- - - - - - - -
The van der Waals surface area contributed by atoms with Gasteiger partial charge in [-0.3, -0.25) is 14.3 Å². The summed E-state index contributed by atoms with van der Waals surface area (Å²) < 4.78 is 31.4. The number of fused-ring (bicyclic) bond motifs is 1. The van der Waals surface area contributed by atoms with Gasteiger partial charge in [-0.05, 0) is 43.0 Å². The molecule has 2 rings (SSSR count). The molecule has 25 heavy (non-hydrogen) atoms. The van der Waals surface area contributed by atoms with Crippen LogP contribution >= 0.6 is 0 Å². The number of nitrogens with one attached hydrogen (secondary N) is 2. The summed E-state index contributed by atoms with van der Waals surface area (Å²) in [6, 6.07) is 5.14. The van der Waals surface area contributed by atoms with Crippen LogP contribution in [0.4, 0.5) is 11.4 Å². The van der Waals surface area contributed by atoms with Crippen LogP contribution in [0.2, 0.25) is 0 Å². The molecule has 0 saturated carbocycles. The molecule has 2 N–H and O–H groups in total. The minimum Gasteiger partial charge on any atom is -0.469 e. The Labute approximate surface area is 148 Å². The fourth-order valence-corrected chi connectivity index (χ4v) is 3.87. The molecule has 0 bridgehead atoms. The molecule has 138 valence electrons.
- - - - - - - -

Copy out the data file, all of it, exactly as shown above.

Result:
The van der Waals surface area contributed by atoms with Gasteiger partial charge in [-0.3, -0.25) is 14.3 Å². The summed E-state index contributed by atoms with van der Waals surface area (Å²) < 4.78 is 31.4. The number of fused-ring (bicyclic) bond motifs is 1. The van der Waals surface area contributed by atoms with Gasteiger partial charge in [-0.05, 0) is 43.0 Å². The molecule has 2 rings (SSSR count). The molecule has 25 heavy (non-hydrogen) atoms. The van der Waals surface area contributed by atoms with Crippen LogP contribution >= 0.6 is 0 Å². The number of nitrogens with one attached hydrogen (secondary N) is 2. The summed E-state index contributed by atoms with van der Waals surface area (Å²) in [6, 6.07) is 5.14. The van der Waals surface area contributed by atoms with Crippen LogP contribution in [0.4, 0.5) is 11.4 Å². The van der Waals surface area contributed by atoms with Crippen LogP contribution in [0.2, 0.25) is 0 Å². The molecule has 0 saturated carbocycles. The molecule has 2 N–H and O–H groups in total. The minimum Gasteiger partial charge on any atom is -0.469 e. The Labute approximate surface area is 148 Å². The fourth-order valence-corrected chi connectivity index (χ4v) is 3.87. The molecule has 0 bridgehead atoms. The molecule has 138 valence electrons.